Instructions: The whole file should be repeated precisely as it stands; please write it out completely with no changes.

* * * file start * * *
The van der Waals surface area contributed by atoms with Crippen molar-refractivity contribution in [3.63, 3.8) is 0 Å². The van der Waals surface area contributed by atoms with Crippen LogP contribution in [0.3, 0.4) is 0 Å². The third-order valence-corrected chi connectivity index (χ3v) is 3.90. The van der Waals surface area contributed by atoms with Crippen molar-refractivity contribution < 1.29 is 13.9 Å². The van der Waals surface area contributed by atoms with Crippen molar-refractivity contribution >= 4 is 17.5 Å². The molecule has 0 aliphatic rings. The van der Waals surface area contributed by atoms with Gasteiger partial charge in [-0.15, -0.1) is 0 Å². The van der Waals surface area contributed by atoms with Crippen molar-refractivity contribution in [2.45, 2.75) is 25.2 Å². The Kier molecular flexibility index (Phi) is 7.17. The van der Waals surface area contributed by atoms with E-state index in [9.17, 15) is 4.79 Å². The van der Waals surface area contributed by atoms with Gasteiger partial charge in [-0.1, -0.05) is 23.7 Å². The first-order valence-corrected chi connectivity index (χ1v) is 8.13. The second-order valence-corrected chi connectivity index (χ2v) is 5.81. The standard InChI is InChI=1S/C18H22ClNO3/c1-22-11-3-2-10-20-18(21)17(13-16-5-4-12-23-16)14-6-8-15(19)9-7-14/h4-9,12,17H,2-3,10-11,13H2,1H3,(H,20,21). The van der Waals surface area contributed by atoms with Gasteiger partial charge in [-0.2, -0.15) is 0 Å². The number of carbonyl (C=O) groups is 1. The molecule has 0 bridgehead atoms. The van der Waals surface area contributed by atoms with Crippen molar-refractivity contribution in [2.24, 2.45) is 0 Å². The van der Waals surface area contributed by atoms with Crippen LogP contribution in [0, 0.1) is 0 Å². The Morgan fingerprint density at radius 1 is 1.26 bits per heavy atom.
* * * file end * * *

The van der Waals surface area contributed by atoms with Crippen molar-refractivity contribution in [3.63, 3.8) is 0 Å². The van der Waals surface area contributed by atoms with Crippen LogP contribution in [0.3, 0.4) is 0 Å². The third-order valence-corrected chi connectivity index (χ3v) is 3.90. The van der Waals surface area contributed by atoms with Crippen molar-refractivity contribution < 1.29 is 13.9 Å². The van der Waals surface area contributed by atoms with Crippen molar-refractivity contribution >= 4 is 17.5 Å². The molecule has 0 aliphatic rings. The van der Waals surface area contributed by atoms with Gasteiger partial charge in [-0.15, -0.1) is 0 Å². The van der Waals surface area contributed by atoms with Crippen molar-refractivity contribution in [2.45, 2.75) is 25.2 Å². The Kier molecular flexibility index (Phi) is 7.17. The van der Waals surface area contributed by atoms with E-state index in [9.17, 15) is 4.79 Å². The van der Waals surface area contributed by atoms with Gasteiger partial charge in [-0.1, -0.05) is 23.7 Å². The first-order valence-corrected chi connectivity index (χ1v) is 8.13. The second-order valence-corrected chi connectivity index (χ2v) is 5.81. The standard InChI is InChI=1S/C18H22ClNO3/c1-22-11-3-2-10-20-18(21)17(13-16-5-4-12-23-16)14-6-8-15(19)9-7-14/h4-9,12,17H,2-3,10-11,13H2,1H3,(H,20,21). The van der Waals surface area contributed by atoms with Gasteiger partial charge in [-0.2, -0.15) is 0 Å². The number of carbonyl (C=O) groups is 1. The molecule has 0 bridgehead atoms. The van der Waals surface area contributed by atoms with Crippen molar-refractivity contribution in [2.24, 2.45) is 0 Å². The van der Waals surface area contributed by atoms with Crippen LogP contribution in [0, 0.1) is 0 Å². The Morgan fingerprint density at radius 1 is 1.26 bits per heavy atom.